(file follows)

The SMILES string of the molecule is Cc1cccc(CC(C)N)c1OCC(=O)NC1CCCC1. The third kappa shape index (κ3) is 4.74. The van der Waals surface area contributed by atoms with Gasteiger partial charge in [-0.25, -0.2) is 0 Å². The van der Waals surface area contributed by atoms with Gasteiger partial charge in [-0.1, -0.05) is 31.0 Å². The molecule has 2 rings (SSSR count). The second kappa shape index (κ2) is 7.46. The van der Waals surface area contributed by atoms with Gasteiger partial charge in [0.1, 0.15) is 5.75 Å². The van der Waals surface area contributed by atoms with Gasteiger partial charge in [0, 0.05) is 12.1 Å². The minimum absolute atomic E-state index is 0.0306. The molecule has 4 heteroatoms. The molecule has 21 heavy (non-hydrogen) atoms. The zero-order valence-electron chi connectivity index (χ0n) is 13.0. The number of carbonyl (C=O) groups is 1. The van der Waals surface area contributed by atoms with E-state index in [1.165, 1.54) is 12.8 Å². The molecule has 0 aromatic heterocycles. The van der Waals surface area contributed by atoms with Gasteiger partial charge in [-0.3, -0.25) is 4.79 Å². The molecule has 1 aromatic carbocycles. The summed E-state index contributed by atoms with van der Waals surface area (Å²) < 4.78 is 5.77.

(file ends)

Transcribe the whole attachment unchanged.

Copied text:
The SMILES string of the molecule is Cc1cccc(CC(C)N)c1OCC(=O)NC1CCCC1. The third kappa shape index (κ3) is 4.74. The van der Waals surface area contributed by atoms with Gasteiger partial charge in [-0.25, -0.2) is 0 Å². The van der Waals surface area contributed by atoms with Gasteiger partial charge in [-0.1, -0.05) is 31.0 Å². The molecule has 2 rings (SSSR count). The second kappa shape index (κ2) is 7.46. The van der Waals surface area contributed by atoms with Gasteiger partial charge in [0.1, 0.15) is 5.75 Å². The van der Waals surface area contributed by atoms with Gasteiger partial charge in [0, 0.05) is 12.1 Å². The minimum absolute atomic E-state index is 0.0306. The molecule has 4 heteroatoms. The molecule has 21 heavy (non-hydrogen) atoms. The zero-order valence-electron chi connectivity index (χ0n) is 13.0. The number of carbonyl (C=O) groups is 1. The van der Waals surface area contributed by atoms with E-state index in [1.165, 1.54) is 12.8 Å². The molecule has 0 aromatic heterocycles. The van der Waals surface area contributed by atoms with Gasteiger partial charge in [-0.3, -0.25) is 4.79 Å². The molecule has 1 aromatic carbocycles. The summed E-state index contributed by atoms with van der Waals surface area (Å²) < 4.78 is 5.77.